The floods have at times covered an area bigger than France and Germany combined and caused an estimated $6 billion in damage, inundating 70 towns, some twice in recent weeks.
Floodwaters have brought the state’s $25 billion coking coal export industry to a virtual standstill, hit tourism and devastated agriculture.
The floods will also hit economic growth this year, heighten inflation as food prices rise and dampen retail spending. They are also forecast to prompt Australia’s central bank to delay an expected interest rate rise from February to May.
The Australian dollar sank to a three-week low on Tuesday on concerns that Queensland’s flooded coal mines, supplying Asia’s steel mills, may take months to return to normal production.
Prime Minister Julia Gillard said the flooding would not derail an expected budget surplus in 2012-13. But the National Australia Bank said the floods would reduce growth by 0.25 percent over this quarter and last.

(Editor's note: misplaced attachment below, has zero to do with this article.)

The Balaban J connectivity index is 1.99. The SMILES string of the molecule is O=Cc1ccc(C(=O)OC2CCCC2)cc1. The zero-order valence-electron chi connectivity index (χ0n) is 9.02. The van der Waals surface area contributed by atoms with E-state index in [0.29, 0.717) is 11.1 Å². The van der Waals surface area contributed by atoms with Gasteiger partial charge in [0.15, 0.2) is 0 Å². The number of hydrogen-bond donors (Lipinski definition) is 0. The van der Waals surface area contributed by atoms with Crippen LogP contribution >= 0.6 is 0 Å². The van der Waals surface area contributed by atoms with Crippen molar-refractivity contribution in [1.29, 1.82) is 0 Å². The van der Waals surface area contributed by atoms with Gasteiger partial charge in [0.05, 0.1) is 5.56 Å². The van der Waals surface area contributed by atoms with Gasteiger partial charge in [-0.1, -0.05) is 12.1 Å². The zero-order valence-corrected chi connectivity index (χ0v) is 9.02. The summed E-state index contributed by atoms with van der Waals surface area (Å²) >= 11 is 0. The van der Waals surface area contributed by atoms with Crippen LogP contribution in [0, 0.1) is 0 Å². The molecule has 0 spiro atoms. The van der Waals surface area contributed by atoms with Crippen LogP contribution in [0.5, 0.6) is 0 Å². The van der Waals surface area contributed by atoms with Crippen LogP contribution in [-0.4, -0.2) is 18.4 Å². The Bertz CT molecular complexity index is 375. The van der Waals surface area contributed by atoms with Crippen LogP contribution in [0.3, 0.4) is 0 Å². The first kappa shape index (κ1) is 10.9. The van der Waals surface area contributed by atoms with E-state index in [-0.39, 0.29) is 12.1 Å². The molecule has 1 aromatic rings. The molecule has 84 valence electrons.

CALL FOR CALM
Authorities said the situation could even prove worse than devastating floods in 1974, when the Brisbane River burst its banks, cascading into thousands of homes and killing 14 people.
“We need to make every effort to stay calm and stick together. If you live on high ground, now is the time to reach out and offer help to neighbours … and offer a bed for the night,” Queensland state Premier Anna Bligh said.
Floodwaters carried trees, boats and large steel pontoons torn from moorings through the centre of Brisbane.
Workers deserted high-rise office towers in the centre of the city as constant rain pushed river levels higher, lapping boardwalks and riverbank buildings. Water edged its way up to the steps of the Queensland state library.